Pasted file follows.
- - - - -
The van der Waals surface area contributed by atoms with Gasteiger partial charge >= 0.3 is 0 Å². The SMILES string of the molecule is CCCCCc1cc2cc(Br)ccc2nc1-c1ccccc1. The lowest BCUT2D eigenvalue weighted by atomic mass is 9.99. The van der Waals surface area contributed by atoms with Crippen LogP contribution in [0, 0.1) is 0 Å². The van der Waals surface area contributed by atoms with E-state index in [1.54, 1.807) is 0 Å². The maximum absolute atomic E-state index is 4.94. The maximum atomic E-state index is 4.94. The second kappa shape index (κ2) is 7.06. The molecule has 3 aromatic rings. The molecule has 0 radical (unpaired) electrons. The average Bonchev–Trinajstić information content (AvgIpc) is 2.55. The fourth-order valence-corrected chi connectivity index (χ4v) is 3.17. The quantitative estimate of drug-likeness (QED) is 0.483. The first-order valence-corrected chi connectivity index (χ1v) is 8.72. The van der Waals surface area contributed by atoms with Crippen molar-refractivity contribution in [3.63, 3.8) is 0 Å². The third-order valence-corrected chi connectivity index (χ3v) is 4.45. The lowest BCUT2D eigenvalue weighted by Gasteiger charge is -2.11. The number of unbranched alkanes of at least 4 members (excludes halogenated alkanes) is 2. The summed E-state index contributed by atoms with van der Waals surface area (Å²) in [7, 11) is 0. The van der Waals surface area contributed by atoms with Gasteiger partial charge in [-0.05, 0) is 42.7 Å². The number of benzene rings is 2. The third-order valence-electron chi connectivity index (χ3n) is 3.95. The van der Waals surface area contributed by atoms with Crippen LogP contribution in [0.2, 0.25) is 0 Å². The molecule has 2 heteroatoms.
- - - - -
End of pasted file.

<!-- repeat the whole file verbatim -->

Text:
The van der Waals surface area contributed by atoms with Gasteiger partial charge >= 0.3 is 0 Å². The SMILES string of the molecule is CCCCCc1cc2cc(Br)ccc2nc1-c1ccccc1. The lowest BCUT2D eigenvalue weighted by atomic mass is 9.99. The van der Waals surface area contributed by atoms with Crippen LogP contribution in [0, 0.1) is 0 Å². The van der Waals surface area contributed by atoms with E-state index in [1.54, 1.807) is 0 Å². The maximum absolute atomic E-state index is 4.94. The maximum atomic E-state index is 4.94. The second kappa shape index (κ2) is 7.06. The molecule has 3 aromatic rings. The molecule has 0 radical (unpaired) electrons. The average Bonchev–Trinajstić information content (AvgIpc) is 2.55. The fourth-order valence-corrected chi connectivity index (χ4v) is 3.17. The quantitative estimate of drug-likeness (QED) is 0.483. The first-order valence-corrected chi connectivity index (χ1v) is 8.72. The van der Waals surface area contributed by atoms with Crippen molar-refractivity contribution in [3.63, 3.8) is 0 Å². The third-order valence-corrected chi connectivity index (χ3v) is 4.45. The lowest BCUT2D eigenvalue weighted by Gasteiger charge is -2.11. The number of unbranched alkanes of at least 4 members (excludes halogenated alkanes) is 2. The summed E-state index contributed by atoms with van der Waals surface area (Å²) in [7, 11) is 0. The van der Waals surface area contributed by atoms with Gasteiger partial charge in [-0.05, 0) is 42.7 Å². The number of benzene rings is 2. The third-order valence-electron chi connectivity index (χ3n) is 3.95. The van der Waals surface area contributed by atoms with Crippen LogP contribution in [0.2, 0.25) is 0 Å². The molecule has 2 heteroatoms.